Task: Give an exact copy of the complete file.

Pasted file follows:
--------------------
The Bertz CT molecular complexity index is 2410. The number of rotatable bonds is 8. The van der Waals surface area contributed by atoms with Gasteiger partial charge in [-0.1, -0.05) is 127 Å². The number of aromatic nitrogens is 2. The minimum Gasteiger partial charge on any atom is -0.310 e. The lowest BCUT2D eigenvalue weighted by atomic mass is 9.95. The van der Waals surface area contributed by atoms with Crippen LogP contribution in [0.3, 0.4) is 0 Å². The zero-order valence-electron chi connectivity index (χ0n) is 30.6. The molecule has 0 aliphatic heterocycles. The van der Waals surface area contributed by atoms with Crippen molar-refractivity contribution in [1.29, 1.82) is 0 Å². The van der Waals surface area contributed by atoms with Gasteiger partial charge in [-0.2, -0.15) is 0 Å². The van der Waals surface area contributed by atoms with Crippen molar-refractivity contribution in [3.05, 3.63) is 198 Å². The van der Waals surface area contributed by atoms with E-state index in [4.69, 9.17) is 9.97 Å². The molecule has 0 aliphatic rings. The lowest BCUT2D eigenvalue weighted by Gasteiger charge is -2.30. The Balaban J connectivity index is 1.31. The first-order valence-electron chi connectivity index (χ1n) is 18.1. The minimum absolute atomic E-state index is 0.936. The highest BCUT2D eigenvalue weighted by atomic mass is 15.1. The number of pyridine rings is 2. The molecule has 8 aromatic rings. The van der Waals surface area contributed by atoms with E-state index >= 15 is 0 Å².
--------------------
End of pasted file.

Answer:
The Bertz CT molecular complexity index is 2410. The number of rotatable bonds is 8. The van der Waals surface area contributed by atoms with Gasteiger partial charge in [-0.1, -0.05) is 127 Å². The number of aromatic nitrogens is 2. The minimum Gasteiger partial charge on any atom is -0.310 e. The lowest BCUT2D eigenvalue weighted by atomic mass is 9.95. The van der Waals surface area contributed by atoms with Crippen LogP contribution in [0.3, 0.4) is 0 Å². The zero-order valence-electron chi connectivity index (χ0n) is 30.6. The molecule has 0 aliphatic heterocycles. The van der Waals surface area contributed by atoms with Crippen molar-refractivity contribution in [1.29, 1.82) is 0 Å². The van der Waals surface area contributed by atoms with Gasteiger partial charge in [-0.2, -0.15) is 0 Å². The van der Waals surface area contributed by atoms with Crippen molar-refractivity contribution in [3.05, 3.63) is 198 Å². The van der Waals surface area contributed by atoms with E-state index in [4.69, 9.17) is 9.97 Å². The molecule has 0 aliphatic rings. The lowest BCUT2D eigenvalue weighted by Gasteiger charge is -2.30. The Balaban J connectivity index is 1.31. The first-order valence-electron chi connectivity index (χ1n) is 18.1. The minimum absolute atomic E-state index is 0.936. The highest BCUT2D eigenvalue weighted by atomic mass is 15.1. The number of pyridine rings is 2. The molecule has 8 aromatic rings. The van der Waals surface area contributed by atoms with E-state index >= 15 is 0 Å².